Surface Film, Copper and DIY heating cables
Subject: Surface film
> Bob_Hoesch at fws_gov wrote:
> > My (densely planted) tank
> > throws out enormous amounts of floating film and scum, and
> > extractor keeps the surface completely clear. It's a bit
> > to maintain, as it is very sensitive to water level and it
> > get clogged with bits of debris. Also it's not as inconspi
> > like. But it does an essential job. I don't know of bett
> > except a built in spill-over.
DIONIGI MALADORNO wrote:
> I did not know that plants produce floating film and scum. Can a
> explain in simple terms how that happens? I have mixed floating
> (duckweed, frogbite and Pistia: did I spell them right?)in my 18
> in addition to a good number of submersed plants (mostly swords,
> Crinum). I normally have little or no floating film despite a me
> load (no surface extractor) and I thought that the root system o
> floating plants absorbed it in some way. Does this make sense?
I have a number of tanks, some with floating plants, others
without. None of them have surface extractors and none have much
of any surface agitation. I don't have surface scum in any of
them. I've once or twice seen it in non-planted breeder set-ups,
but never in one of my planted tanks.
Subject: copper in the water
> Karen Randall wrote about not being able to grow Valisneria beca
> sensitivity to copper.
> Karen, I used to be in Boston, and the water there had 5 mg per
> copper. After standing in a tank for a month, that water would
> snail in 30 minutes and a fish in four days. I figured that oth
> kept their fish alive only because they used activated charcoal
> filters that captured the copper. I didn't want to do that, so
> the problem by borrowing some 5 gallon plastic containers from a
> and going to the outflow from one of the local reservoirs and co
> water there. I filtered the water through sand to catch any hai
> that might have been picked up and kept it in a covered aquarium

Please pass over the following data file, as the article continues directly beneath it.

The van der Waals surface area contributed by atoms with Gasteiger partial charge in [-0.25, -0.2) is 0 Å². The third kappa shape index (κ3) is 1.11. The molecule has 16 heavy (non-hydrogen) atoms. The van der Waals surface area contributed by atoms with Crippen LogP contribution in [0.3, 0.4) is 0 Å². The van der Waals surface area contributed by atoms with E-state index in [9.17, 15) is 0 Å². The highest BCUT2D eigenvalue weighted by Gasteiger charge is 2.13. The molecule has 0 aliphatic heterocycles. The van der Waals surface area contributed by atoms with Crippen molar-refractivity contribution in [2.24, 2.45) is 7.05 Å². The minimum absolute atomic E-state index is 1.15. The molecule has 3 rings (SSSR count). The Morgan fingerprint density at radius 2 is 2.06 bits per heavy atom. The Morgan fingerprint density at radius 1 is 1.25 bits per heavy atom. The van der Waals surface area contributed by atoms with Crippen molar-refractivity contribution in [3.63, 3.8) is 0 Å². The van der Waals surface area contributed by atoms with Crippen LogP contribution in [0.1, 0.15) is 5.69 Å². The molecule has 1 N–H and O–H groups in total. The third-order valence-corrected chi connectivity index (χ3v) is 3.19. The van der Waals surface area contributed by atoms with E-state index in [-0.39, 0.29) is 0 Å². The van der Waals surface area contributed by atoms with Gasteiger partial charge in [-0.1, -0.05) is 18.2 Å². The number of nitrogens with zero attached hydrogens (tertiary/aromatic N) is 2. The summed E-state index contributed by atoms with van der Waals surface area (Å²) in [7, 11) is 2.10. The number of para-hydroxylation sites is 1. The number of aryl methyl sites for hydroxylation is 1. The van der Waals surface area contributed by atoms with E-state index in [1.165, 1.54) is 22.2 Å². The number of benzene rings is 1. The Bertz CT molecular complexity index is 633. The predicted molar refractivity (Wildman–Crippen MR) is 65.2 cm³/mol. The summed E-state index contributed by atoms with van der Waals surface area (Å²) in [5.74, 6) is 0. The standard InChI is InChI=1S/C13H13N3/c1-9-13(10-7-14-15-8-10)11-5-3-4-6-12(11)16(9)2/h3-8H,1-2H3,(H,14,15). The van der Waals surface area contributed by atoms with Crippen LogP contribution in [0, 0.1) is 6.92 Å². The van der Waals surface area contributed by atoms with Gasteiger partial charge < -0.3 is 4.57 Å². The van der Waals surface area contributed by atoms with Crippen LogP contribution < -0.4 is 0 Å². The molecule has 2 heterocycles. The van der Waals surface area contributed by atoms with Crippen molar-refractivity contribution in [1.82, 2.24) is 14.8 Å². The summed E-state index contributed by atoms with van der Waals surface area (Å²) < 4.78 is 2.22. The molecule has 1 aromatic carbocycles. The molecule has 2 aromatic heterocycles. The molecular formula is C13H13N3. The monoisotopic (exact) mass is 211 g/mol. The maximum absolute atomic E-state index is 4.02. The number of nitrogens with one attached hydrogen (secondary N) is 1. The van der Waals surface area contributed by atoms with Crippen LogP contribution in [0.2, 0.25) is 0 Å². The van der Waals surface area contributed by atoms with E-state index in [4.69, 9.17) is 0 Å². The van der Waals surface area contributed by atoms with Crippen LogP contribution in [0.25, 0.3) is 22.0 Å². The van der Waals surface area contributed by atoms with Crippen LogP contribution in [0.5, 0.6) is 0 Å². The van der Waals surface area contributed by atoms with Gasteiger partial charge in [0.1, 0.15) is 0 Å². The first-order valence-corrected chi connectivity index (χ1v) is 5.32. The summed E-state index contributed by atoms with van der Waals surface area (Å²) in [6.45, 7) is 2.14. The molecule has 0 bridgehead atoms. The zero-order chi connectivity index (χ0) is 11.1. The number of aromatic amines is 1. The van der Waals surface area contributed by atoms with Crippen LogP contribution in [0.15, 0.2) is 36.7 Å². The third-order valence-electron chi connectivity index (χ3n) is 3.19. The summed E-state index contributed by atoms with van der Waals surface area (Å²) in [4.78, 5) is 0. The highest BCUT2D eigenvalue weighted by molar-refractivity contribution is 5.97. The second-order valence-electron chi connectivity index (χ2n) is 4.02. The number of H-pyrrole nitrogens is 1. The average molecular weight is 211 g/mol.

> excellent water and I never had any problems with it. In fact,
> wondering if all that copper was OK to drink, and I began drinki
> water I had collected. No problems, and I am still here to tell
Gee, I'm glad that there's someone else who's actually experienced
this problem!<g> I was worried enough about the copper levels
that I did check with the pediatrician about it, but he said it
was within acceptable limits.
If I had less tanks, kids and horses, I might be tempted to
collect water somewhere or get an RO or DI unit. As it is, at
least for now, I just work around it.
It is a royal pain in the, uh, neck, though!<g>
Subject: DIY substrate heating
> Hi Karen,
> I'm sorry to hear that your foray into substrate heating
> didn't work out. From your description I would guess that
> the problem wasn't caused by a fragile (broken) wire, but
> by a failure of the insulation at some point. Probably one
> of the connections was not properly sealed, and some current
> started flowing to ground through the water. I don't remember
> what method your friend used to seal his connections; I used
> several layers of heatshrink tubing on my setup, and it has
> worked very well.
I really don't know where the failure occurred. I didn't mean that
the wire actually broke, I meant that the insulation had been
compromised. But, you are right, it could have been anywhere.
> By the way, that Bolbitis you gave me is growing like crazy!
Great! It's a pretty plant. Unfortunately, mine is again growing
like crazy too!<VBG>
(For those of you who couldn't attend this little AGA/APD/BAS
"happening", I removed about 60% of the plant mass from this tank,
and it still looked fully planted when we got done... I think some
rearranging was definitely in order whether substrate heating got
installed or not!<g>)
Aquatic Gardeners Assoc.